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2/25/13 --Board of Supervisors to vote on approving the controversial Day Reporting Center for parolees (re-named Center for Positive Change) proposed for Vallejo. Meeting to be held at 675 Texas St. (County Administration Bldg.) February 26, 2013.  Meeting starts at 9 AM and the center is item 15 on the agenda.







2/24/13 Full Moon over Vallejo tonight. Howl anyone?

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Chief Kreins, What would you do?





By Jim Davis


We are having a national conversation about guns, their consequences, and what we might do to slow the astonishing rate at which people are killed with guns—suicides, accidents, and murders--30,000 a year, far more than other civilized nations.


The most prominent proposals being discussed are limits on “assault weapons” (the definition of which is hotly debated), more thorough and expansive background checks, limits on magazine capacity, and reviewing and modifying laws on involuntary commitment of people who seem disturbed and dangerous to themselves or others.


The NRA is loudly represented, pushing against limits on what it sees as our Second Amendment right to own guns, any number, any type, and anywhere, including schools, universities, nightclubs, movie theaters, churches, and parks.  Indeed, the NRA asserts that good people need guns to protect themselves and their families from bad people with guns.  I read a story about the NRA opposing a state’s attempt to limit the number of guns a person can buy each month to ten.  Ten a month isn’t enough for the NRA.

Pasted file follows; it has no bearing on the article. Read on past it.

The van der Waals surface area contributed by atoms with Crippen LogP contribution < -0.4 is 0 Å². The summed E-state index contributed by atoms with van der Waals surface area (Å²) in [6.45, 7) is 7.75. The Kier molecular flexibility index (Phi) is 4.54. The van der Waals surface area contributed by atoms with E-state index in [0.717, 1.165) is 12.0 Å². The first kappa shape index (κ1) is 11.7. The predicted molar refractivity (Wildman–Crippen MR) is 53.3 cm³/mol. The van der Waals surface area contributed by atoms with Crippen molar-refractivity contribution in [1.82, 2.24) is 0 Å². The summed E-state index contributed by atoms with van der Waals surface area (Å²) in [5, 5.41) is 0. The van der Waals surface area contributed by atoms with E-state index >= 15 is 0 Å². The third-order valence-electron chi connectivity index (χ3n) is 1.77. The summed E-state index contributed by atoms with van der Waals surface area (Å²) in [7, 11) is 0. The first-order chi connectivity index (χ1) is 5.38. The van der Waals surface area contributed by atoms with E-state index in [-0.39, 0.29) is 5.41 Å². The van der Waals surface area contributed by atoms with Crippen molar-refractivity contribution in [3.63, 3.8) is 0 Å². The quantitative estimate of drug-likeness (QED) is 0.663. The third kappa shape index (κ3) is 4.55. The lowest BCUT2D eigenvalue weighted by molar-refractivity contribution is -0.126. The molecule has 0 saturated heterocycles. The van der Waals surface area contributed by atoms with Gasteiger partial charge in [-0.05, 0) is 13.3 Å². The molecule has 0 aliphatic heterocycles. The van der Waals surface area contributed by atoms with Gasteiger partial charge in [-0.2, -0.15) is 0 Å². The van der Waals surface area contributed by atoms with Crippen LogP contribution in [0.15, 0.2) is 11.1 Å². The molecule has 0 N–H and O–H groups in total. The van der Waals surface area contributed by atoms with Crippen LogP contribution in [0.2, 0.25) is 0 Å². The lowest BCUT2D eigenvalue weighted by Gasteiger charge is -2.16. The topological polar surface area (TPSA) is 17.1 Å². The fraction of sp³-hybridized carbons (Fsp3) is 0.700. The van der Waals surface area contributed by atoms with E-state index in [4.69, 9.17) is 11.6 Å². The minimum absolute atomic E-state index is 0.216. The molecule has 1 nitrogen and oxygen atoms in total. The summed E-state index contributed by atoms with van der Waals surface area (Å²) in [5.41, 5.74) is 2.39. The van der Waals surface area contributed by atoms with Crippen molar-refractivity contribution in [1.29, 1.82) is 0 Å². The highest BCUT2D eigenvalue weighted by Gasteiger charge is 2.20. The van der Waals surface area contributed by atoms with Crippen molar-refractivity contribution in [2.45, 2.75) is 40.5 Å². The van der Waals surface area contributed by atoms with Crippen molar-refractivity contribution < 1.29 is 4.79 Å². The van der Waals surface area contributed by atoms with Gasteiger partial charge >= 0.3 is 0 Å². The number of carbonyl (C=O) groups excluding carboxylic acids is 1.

I would like to know what the Vallejo police think about gun control.  This is an invitation to Chief Kreins to send a letter to our news outlets (Times-Herald and Vallejo Independent Bulletin) explaining the view from the ground.  Our police are not ACLU nuts, NRA supporters, Second Amendment scholars, government policy-makers, or the families of victims suffering gun violence and death.  Our police deal with the reality of guns every day.  Vallejo is awash in guns.  Every punk/thug/burglar/robber/car thief/murderer has a gun.  How do the police feel about this? And what do they recommend?  Can we write our own gun controls?  Is there an established route for illegal guns, e.g., Richmond to Vacaville to Fairfield to Vallejo?


Last week, in response to a proposal to flood Chicago’s streets with U.S. soldiers to stop the people from killing each other—especially the young people--a police expert said the solution is not soldiers, but more cops, walking the streets.  That sounds awfully good to me.  Chief Kreins?


Note: All opinions expressed in the "Primal Scream" column are those of the writer and not necessarily those of the Vallejo Independent Bulletin